By Ann-Derrick Gaillot, Contributing Writer
The Starbucks at Southwest Fourth Avenue and Oak Street attracts all kinds. Teenage boys fooling around with a video camera; in the corner two men with thick glasses and slick hair discuss television; a man in a dirty sweat suit comes in an out repeatedly; a couple cling to each other on a bench next to a window; someone outside carries a sleeping bulldog in a stroller.
Which ones are experiencing homelessness? Which one is the Street Roots vendor I have an appointment with today?
I sit looking for someone who looks like he may be looking for me. Everyone seems to be contentedly going about his or her business, so I order a drink and wait. Fifty people must pass through the café before I meet Luke Sensei. Neatly dressed in a cap, crisp jacket, and jeans, he was the goateed, professorly looking man tucked in the corner reading a thick book that I had failed to acknowledge. How did it take me almost half an hour to see him and ask if he was the vendor I was looking for?
Unfortunately, Luke is now used to the pervasive misunderstandings toward people experiencing homelessness. He, too, admits to long ago seeing a man holding a sign and asking himself, “How could someone get like that?”
Now, after being homeless for over a year, Luke has a greater understanding of the realities of homelessness and the popular perception of it.
“People just don’t get it,” he says. “They just don’t get it.” Among the things people just don’t get is the number of obstacles to finding employment that pop up as soon as someone loses his home: blank address and phone number on your job application, limited Internet access, nowhere to keep your possessions while you interview, limited access to transportation. “Here you are trying to succeed,” Luke says, “and you can’t do it. There’s just all these hoops. People just don’t get that.”
Another thing people just don’t get: People from all walks of life are experiencing homelessness in America today. Luke Sensei has had a particularly colorful life path as he describes it. A well-traveled Chicago native and father of two, Luke moved to Portland six months ago from sunny San Diego for five years, where he taught Zen Buddhism and was the residency director at the Red Lotus Society, a nonprofit that promotes peace through meditation.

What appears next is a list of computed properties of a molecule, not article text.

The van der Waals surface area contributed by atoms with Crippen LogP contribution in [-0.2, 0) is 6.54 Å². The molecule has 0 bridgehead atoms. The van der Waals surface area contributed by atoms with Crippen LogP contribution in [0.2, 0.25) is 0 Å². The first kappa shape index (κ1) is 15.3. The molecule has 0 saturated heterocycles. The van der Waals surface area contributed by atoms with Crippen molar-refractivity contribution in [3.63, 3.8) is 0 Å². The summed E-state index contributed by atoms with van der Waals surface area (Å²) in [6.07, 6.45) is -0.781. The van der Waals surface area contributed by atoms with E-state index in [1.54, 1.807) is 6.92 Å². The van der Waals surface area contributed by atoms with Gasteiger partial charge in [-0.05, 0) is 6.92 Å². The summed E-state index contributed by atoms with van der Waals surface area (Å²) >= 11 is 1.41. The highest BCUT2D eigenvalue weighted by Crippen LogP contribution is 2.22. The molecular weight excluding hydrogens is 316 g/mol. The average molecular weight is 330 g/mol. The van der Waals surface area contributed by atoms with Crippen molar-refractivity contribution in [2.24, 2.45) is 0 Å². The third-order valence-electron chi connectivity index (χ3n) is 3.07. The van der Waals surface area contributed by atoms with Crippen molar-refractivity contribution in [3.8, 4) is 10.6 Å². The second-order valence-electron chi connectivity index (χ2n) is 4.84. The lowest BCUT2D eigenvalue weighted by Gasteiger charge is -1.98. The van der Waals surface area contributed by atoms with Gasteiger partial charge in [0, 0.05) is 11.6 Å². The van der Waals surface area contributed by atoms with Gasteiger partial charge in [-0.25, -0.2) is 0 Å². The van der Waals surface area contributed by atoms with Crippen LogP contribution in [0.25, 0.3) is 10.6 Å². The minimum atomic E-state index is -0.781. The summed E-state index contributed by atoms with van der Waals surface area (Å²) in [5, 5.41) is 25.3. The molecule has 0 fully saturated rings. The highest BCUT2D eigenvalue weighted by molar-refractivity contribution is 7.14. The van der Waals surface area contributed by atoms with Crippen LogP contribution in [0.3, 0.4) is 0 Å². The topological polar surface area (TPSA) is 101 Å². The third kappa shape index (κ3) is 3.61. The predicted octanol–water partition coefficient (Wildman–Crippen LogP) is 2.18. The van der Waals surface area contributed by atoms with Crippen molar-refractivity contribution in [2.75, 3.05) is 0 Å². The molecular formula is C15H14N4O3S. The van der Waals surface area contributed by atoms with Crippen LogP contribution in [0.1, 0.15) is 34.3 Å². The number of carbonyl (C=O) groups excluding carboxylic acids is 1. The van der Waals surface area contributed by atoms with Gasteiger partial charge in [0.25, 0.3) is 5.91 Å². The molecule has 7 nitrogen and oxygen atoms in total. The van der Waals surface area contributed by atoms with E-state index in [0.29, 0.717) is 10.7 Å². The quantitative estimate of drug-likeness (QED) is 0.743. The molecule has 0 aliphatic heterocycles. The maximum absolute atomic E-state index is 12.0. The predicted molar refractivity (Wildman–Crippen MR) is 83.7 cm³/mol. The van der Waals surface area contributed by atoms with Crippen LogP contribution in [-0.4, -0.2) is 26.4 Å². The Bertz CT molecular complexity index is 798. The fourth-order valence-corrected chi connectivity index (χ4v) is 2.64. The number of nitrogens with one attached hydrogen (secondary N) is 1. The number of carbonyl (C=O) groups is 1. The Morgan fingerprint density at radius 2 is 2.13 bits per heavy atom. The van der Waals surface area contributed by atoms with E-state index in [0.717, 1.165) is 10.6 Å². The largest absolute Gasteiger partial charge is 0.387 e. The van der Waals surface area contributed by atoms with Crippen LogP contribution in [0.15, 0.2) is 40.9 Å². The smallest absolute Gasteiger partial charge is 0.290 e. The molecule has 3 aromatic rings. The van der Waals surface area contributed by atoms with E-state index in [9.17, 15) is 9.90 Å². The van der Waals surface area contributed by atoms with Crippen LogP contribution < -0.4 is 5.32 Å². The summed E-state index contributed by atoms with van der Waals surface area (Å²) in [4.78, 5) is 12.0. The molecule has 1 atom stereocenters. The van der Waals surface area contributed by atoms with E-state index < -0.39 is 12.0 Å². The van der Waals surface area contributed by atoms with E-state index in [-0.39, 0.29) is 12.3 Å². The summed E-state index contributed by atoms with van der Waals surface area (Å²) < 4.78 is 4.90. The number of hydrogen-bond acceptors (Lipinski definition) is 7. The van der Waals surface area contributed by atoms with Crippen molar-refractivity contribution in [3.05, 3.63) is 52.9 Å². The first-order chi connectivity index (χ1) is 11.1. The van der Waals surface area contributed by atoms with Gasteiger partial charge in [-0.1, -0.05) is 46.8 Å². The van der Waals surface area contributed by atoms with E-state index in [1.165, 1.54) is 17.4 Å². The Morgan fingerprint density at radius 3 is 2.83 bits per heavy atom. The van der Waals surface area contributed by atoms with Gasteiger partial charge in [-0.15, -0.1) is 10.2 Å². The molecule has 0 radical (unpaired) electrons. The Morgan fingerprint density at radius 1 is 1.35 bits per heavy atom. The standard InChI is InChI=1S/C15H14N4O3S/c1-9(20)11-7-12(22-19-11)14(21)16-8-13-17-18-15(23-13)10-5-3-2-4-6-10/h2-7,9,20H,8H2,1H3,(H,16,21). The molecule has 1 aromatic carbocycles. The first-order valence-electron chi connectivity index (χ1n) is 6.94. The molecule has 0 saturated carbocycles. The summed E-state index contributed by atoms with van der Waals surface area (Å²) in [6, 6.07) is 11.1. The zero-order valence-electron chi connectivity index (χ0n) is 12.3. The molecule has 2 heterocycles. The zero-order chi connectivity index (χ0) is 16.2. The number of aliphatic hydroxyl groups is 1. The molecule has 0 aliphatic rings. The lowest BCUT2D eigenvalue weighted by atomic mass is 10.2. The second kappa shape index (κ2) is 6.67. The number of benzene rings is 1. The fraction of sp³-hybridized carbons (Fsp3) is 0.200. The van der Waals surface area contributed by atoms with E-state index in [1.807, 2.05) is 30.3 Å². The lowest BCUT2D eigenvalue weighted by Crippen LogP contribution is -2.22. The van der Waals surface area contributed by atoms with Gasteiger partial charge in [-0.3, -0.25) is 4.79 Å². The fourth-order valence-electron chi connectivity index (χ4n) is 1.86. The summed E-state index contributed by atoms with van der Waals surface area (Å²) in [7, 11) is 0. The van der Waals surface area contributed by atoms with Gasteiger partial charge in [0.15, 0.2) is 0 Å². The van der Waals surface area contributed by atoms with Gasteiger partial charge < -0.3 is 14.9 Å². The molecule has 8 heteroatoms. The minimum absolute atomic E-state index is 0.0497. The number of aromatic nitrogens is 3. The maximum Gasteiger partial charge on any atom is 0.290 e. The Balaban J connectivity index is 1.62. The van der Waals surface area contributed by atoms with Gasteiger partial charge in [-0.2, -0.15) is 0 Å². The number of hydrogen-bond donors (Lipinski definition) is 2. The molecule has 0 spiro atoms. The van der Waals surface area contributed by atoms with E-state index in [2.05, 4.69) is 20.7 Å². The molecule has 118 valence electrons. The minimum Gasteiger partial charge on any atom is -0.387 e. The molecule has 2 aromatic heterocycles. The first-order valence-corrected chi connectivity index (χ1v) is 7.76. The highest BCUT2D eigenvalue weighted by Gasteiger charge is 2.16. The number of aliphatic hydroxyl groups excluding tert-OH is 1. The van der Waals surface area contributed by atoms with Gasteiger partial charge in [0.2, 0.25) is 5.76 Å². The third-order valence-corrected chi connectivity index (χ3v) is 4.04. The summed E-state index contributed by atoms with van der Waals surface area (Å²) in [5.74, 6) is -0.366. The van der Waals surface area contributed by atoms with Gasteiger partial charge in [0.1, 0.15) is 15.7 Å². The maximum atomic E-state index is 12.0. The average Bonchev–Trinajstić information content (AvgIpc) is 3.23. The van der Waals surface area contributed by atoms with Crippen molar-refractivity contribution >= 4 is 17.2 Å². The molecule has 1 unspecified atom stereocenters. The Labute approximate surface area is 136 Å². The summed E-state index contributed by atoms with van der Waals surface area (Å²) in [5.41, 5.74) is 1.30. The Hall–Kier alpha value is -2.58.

Informed by his extensive philosophical and religious study, he has come to see his current experience with homelessness as a learning experience and selling Street Roots as a sort of “spiritual boot camp.”
Over the past four months Luke has spent almost every day selling the paper at Whole Foods in the Pearl and Starbucks at Southwest Fourth and Oak, where the staff has taken a particular liking to him and they know each other by name.
As for the business of selling the paper, Luke describes his selling style as decidedly unaggressive. Someone will walk by and he will wish him a good day or say hello or ask, “How are you?”
He holds the papers all the while but doesn’t mention that he is selling them. He is merely there to connect and demonstrate the Buddhist principle of “metta,” or loving kindness and goodwill, acting as an ambassador between two communities of a city he has come to love.
During the more lagging times he meditates as he stands, his way of maintaining his calm demeanor and peaceful mindset. In addition to the opportunity for spiritual betterment, Luke is grateful to the staff and donors of Street Roots for the sense of dignity and hope they provide.
“Street Roots is awesome,” he says with a smile.
Buoyed by his journey to inner peace and the wonderful people and opportunities he has found in Portland, Luke looks to the future hopefully as he works on getting his accupuncture license in Oregon for Oriental medicine, and plans on teaching and advocating for those experiencing homelessness.
Until then, be sure to stop by one of Luke’s vending spots if you are curious about what he may teach you.